Brazil’s 1970 World Cup-winning team is fondly remembered as one of the best to have graced the competition but current coach Dunga says it may not have been as good as it looks in television replays.
Dunga, whose team is often criticised for a perceived lack of style, said the team featuring Pele, Rivelino and Tostao may have been flattered by television because the public only see the best bits.
‘In 1970, we didn’t have a television in my home,’ said Dunga. ‘When they show highlights from 1970, all you see are the good parts.
‘Nobody repeats 1966 because Brazil didn’t do well. From 1958, they just show the good parts, and from 1962, they also just show the good parts.
‘If we take the current Brazilian team and just show the best bits, fans will think it’s a spectacular team.
‘But today, they show as many negative moments as good ones.’
Brazilian critics often hark back to the old days, complaining that the modern team lacks the artistic touch of the sides who won the World Cup in 1958, 1962 and 1970.
Even today, Brazilian television frequently repeats the famous goal Pele scored in the 1958 final against Sweden, his near miss from the centre circle in the 1970 and the flowing move which ended with Carlos Alberto Torres slamming the ball into the net at the end of the 1970 final against Italy.
‘Another thing is that the 1970 team had four months to prepare,’ said Dunga, adding it was human nature to think things were better in the past.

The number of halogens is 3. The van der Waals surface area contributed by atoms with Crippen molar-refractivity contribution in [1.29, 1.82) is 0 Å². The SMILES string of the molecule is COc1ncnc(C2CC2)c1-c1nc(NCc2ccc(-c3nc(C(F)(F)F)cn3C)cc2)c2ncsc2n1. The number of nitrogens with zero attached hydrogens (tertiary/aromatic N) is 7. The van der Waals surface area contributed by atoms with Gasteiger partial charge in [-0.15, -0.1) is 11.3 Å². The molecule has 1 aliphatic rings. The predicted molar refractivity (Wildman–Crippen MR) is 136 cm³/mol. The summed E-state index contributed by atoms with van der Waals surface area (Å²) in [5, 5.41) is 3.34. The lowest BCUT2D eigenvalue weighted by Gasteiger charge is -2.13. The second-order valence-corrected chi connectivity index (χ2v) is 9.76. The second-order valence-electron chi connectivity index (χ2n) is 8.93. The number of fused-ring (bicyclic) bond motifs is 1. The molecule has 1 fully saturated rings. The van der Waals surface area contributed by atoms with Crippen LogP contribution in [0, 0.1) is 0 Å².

‘My grandfather always told my father it was better in his day and my father told me the same,’ he said.
‘I tell my son it was better in my day and I’m sure he’ll say the same to his son.
‘It’s difficult. Back in 1958, football was just about technique. Then they added physical preparation, then they brought in tactics, then they added the pressure and the emotional side.
‘If you have a close look at the teams from the past, they committed the same mistakes as the teams of today.’
Dunga added that some people were just never satisfied.
‘The pressure gets greater and greater,’ he said.
‘We always have to win but even when we win, they are not happy because we didn’t put on a show. If we put on a show, they are not happy because we didn’t score six or seven goals.
‘If we score six or seven goals, then they say that the opposition was no good.’

(Reuters . Johannesburg)

Messi attracts fouls as Tevez takes plaudits

Carlos Tevez took man-of-the-match honours but Lionel Messi fell victim to Mexico’s rugged marking as Argentina won 3-1 to reach the World Cup quarter-finals on Sunday.
Tevez scored a brace and striker Gonzalo Higuain claimed his fourth goal of the tournament as the two-time world champions set up an enticing last-eight duel with Germany in Cape Town on Saturday.
While Tevez garnered the plaudits for his wonder strike in the 52nd minute, the world’s best player was closely marked by the Mexicans.